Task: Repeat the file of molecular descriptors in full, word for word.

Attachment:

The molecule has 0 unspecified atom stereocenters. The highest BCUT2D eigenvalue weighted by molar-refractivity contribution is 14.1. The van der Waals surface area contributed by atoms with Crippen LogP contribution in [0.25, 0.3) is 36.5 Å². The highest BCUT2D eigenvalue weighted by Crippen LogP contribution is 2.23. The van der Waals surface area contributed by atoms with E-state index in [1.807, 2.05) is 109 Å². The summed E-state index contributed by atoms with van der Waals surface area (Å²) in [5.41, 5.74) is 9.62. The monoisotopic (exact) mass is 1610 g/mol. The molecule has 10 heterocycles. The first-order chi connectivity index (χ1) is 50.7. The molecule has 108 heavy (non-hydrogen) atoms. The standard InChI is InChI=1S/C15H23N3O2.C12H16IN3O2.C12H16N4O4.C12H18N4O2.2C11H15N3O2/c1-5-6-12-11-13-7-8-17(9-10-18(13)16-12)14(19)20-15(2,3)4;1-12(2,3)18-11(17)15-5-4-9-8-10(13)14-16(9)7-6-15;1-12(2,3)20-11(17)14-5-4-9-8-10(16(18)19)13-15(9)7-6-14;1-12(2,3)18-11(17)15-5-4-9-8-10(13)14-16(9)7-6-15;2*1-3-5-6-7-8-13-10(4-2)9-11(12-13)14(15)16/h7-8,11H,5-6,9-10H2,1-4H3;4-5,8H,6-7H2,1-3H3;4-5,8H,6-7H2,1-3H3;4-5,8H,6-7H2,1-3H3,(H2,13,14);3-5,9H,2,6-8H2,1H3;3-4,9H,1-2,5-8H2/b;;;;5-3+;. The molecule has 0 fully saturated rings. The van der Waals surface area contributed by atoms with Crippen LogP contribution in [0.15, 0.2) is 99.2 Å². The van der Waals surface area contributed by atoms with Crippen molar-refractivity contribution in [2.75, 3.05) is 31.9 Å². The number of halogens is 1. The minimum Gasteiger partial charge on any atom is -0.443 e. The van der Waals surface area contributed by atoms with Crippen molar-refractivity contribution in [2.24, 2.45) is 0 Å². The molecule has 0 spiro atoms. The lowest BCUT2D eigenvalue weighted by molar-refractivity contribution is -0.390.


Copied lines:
The molecule has 0 unspecified atom stereocenters. The highest BCUT2D eigenvalue weighted by molar-refractivity contribution is 14.1. The van der Waals surface area contributed by atoms with Crippen LogP contribution in [0.25, 0.3) is 36.5 Å². The highest BCUT2D eigenvalue weighted by Crippen LogP contribution is 2.23. The van der Waals surface area contributed by atoms with E-state index in [1.807, 2.05) is 109 Å². The summed E-state index contributed by atoms with van der Waals surface area (Å²) in [5.41, 5.74) is 9.62. The monoisotopic (exact) mass is 1610 g/mol. The molecule has 10 heterocycles. The first-order chi connectivity index (χ1) is 50.7. The molecule has 108 heavy (non-hydrogen) atoms. The standard InChI is InChI=1S/C15H23N3O2.C12H16IN3O2.C12H16N4O4.C12H18N4O2.2C11H15N3O2/c1-5-6-12-11-13-7-8-17(9-10-18(13)16-12)14(19)20-15(2,3)4;1-12(2,3)18-11(17)15-5-4-9-8-10(13)14-16(9)7-6-15;1-12(2,3)20-11(17)14-5-4-9-8-10(16(18)19)13-15(9)7-6-14;1-12(2,3)18-11(17)15-5-4-9-8-10(13)14-16(9)7-6-15;2*1-3-5-6-7-8-13-10(4-2)9-11(12-13)14(15)16/h7-8,11H,5-6,9-10H2,1-4H3;4-5,8H,6-7H2,1-3H3;4-5,8H,6-7H2,1-3H3;4-5,8H,6-7H2,1-3H3,(H2,13,14);3-5,9H,2,6-8H2,1H3;3-4,9H,1-2,5-8H2/b;;;;5-3+;. The molecule has 0 fully saturated rings. The van der Waals surface area contributed by atoms with Crippen LogP contribution in [0.15, 0.2) is 99.2 Å². The van der Waals surface area contributed by atoms with Crippen molar-refractivity contribution in [2.75, 3.05) is 31.9 Å². The number of halogens is 1. The minimum Gasteiger partial charge on any atom is -0.443 e. The van der Waals surface area contributed by atoms with Crippen molar-refractivity contribution in [2.24, 2.45) is 0 Å². The molecule has 0 spiro atoms. The lowest BCUT2D eigenvalue weighted by molar-refractivity contribution is -0.390.